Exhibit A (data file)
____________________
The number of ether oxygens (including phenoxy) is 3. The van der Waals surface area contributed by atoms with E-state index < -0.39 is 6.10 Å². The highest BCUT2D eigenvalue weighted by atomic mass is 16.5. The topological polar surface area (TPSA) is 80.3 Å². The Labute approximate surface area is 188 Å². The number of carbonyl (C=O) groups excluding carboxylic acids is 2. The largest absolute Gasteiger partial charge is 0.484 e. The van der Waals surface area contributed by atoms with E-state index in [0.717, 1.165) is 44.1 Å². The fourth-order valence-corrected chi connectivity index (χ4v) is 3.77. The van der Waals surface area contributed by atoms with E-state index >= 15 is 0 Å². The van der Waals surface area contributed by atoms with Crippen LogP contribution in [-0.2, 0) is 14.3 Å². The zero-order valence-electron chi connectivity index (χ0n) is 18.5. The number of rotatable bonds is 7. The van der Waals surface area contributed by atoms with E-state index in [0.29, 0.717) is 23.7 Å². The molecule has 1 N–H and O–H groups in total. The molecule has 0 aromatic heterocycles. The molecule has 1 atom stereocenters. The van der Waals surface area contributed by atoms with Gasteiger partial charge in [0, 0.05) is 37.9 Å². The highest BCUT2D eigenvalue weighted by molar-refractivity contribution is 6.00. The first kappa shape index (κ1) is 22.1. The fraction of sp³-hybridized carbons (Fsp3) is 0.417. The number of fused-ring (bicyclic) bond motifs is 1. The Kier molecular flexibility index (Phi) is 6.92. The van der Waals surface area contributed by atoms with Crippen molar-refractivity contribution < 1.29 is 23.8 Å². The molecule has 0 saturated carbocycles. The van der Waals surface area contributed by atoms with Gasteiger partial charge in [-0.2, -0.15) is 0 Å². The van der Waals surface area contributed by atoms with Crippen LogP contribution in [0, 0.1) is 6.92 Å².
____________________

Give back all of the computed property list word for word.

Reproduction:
The number of ether oxygens (including phenoxy) is 3. The van der Waals surface area contributed by atoms with E-state index < -0.39 is 6.10 Å². The highest BCUT2D eigenvalue weighted by atomic mass is 16.5. The topological polar surface area (TPSA) is 80.3 Å². The Labute approximate surface area is 188 Å². The number of carbonyl (C=O) groups excluding carboxylic acids is 2. The largest absolute Gasteiger partial charge is 0.484 e. The van der Waals surface area contributed by atoms with E-state index in [0.717, 1.165) is 44.1 Å². The fourth-order valence-corrected chi connectivity index (χ4v) is 3.77. The van der Waals surface area contributed by atoms with E-state index >= 15 is 0 Å². The van der Waals surface area contributed by atoms with Crippen LogP contribution in [-0.2, 0) is 14.3 Å². The zero-order valence-electron chi connectivity index (χ0n) is 18.5. The number of rotatable bonds is 7. The van der Waals surface area contributed by atoms with E-state index in [0.29, 0.717) is 23.7 Å². The molecule has 1 N–H and O–H groups in total. The molecule has 0 aromatic heterocycles. The molecule has 1 atom stereocenters. The van der Waals surface area contributed by atoms with Gasteiger partial charge in [0, 0.05) is 37.9 Å². The highest BCUT2D eigenvalue weighted by molar-refractivity contribution is 6.00. The first kappa shape index (κ1) is 22.1. The fraction of sp³-hybridized carbons (Fsp3) is 0.417. The number of fused-ring (bicyclic) bond motifs is 1. The Kier molecular flexibility index (Phi) is 6.92. The van der Waals surface area contributed by atoms with Crippen molar-refractivity contribution < 1.29 is 23.8 Å². The molecule has 0 saturated carbocycles. The van der Waals surface area contributed by atoms with Gasteiger partial charge in [-0.2, -0.15) is 0 Å². The van der Waals surface area contributed by atoms with Crippen LogP contribution in [0, 0.1) is 6.92 Å².